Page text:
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WILLIAMSTOWN, Mass. — The chair of the Mount Greylock School Committee’s Education Subcommittee on Tuesday repeatedly pressed the district’s interim superintendent to develop benchmarks that could be met in order to allow a return to full in-person instruction…

Several times during a more than two-hour virtual meeting, Steven Miller reiterated his contention that the Lanesborough-Williamstown district is uniquely situated to move to full, in-person instruction…

“We are at the point where we are having very few infections found daily in Berkshire County,” Miller said. “We are in a rural area. This is the time to act on something like this, to get our kids back to school. I would like to see every kid back at least two days a week. For the elementary schools, I would like to see them back five days a week as soon as we can.”
We are major advocates of in-person, obviously,” said John Skavlem, a former member of the defunct Williamstown Elementary School Committee who joined the meeting alongside his wife…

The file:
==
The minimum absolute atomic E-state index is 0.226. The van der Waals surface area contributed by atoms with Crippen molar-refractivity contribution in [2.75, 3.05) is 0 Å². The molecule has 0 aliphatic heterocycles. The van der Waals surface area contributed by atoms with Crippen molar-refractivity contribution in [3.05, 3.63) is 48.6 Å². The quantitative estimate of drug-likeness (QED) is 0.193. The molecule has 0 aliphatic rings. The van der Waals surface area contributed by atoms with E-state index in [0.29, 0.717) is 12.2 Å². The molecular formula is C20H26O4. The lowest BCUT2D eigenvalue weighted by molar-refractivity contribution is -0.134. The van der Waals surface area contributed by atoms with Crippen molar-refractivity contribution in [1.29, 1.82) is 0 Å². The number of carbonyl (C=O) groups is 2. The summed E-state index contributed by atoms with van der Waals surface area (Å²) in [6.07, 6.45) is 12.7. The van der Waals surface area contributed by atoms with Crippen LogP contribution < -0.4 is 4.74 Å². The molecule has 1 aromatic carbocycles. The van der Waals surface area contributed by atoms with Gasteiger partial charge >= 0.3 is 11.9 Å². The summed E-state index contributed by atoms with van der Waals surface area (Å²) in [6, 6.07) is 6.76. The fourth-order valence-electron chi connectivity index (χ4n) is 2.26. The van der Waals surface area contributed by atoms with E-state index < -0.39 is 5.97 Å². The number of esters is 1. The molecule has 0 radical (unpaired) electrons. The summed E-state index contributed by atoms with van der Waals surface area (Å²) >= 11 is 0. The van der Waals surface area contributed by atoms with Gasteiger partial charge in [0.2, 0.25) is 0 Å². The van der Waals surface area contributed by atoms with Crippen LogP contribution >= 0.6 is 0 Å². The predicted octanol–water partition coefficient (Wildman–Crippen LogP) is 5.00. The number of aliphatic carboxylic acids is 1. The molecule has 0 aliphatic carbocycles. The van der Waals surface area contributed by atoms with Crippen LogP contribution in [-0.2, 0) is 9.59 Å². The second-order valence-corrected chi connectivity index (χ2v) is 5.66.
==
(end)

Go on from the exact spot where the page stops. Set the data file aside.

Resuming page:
“Adolescence is hard enough without having all of these ramifications of the pandemic on top of it. As … others in the community have expressed their concern about the amount of mental and social consequences — mental health, depression, things like suicidality — I didn’t know that was a word until [recently] — that they’re hearing in our community is really, really concerning. That’s before I go into things like kids with idle time and drug and alcohol abuse at that age.
“These are really significant consequences. Those are lifetime consequences.”


Later, Hammann pointed out that while Berkshire County currently is in a good position with respect to COVID-19 diagnoses, that could change “with the influx of tourists.” Williamstown Elementary School teacher Maureen Andersen pointed out that Williams College and Massachusetts College of Liberal Arts both will see the return of students at the end of the month.
How can local government advocate for keeping school children home indefinitely while at the same time accept risk for the return of Williams? That makes no practical sense.  There is no such thing as zero risk in life.
Accepting risk for education of the affluent while banishing poor rural children to ignorance is an ugly position.
Without benchmarks, what is the policy? Miller is correct to pressure his peers and others to come up with specifics.
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